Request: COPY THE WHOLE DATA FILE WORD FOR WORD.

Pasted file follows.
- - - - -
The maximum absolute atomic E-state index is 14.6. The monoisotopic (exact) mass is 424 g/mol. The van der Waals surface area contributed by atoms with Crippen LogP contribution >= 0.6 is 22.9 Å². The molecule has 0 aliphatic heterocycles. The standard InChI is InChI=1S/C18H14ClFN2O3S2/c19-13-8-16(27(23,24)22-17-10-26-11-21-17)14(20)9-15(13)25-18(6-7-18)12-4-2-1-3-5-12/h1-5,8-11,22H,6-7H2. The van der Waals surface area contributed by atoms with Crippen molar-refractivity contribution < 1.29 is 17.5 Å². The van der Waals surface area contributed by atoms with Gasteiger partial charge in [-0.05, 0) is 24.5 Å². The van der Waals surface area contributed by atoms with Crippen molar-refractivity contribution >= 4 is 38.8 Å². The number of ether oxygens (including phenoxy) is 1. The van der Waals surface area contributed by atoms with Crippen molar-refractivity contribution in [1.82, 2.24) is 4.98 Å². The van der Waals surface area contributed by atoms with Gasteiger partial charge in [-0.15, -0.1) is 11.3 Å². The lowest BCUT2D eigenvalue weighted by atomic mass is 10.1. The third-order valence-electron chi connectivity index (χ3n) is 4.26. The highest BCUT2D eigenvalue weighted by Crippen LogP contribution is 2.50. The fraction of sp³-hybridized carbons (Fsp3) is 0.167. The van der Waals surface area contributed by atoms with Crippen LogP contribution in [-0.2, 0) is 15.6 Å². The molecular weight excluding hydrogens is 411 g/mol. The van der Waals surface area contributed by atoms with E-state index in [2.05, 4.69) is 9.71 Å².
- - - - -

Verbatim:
The maximum absolute atomic E-state index is 14.6. The monoisotopic (exact) mass is 424 g/mol. The van der Waals surface area contributed by atoms with Crippen LogP contribution >= 0.6 is 22.9 Å². The molecule has 0 aliphatic heterocycles. The standard InChI is InChI=1S/C18H14ClFN2O3S2/c19-13-8-16(27(23,24)22-17-10-26-11-21-17)14(20)9-15(13)25-18(6-7-18)12-4-2-1-3-5-12/h1-5,8-11,22H,6-7H2. The van der Waals surface area contributed by atoms with Crippen molar-refractivity contribution < 1.29 is 17.5 Å². The van der Waals surface area contributed by atoms with Gasteiger partial charge in [-0.05, 0) is 24.5 Å². The van der Waals surface area contributed by atoms with Crippen molar-refractivity contribution >= 4 is 38.8 Å². The number of ether oxygens (including phenoxy) is 1. The van der Waals surface area contributed by atoms with Crippen molar-refractivity contribution in [1.82, 2.24) is 4.98 Å². The van der Waals surface area contributed by atoms with Gasteiger partial charge in [-0.15, -0.1) is 11.3 Å². The lowest BCUT2D eigenvalue weighted by atomic mass is 10.1. The third-order valence-electron chi connectivity index (χ3n) is 4.26. The highest BCUT2D eigenvalue weighted by Crippen LogP contribution is 2.50. The fraction of sp³-hybridized carbons (Fsp3) is 0.167. The van der Waals surface area contributed by atoms with Crippen LogP contribution in [-0.2, 0) is 15.6 Å². The molecular weight excluding hydrogens is 411 g/mol. The van der Waals surface area contributed by atoms with E-state index in [2.05, 4.69) is 9.71 Å².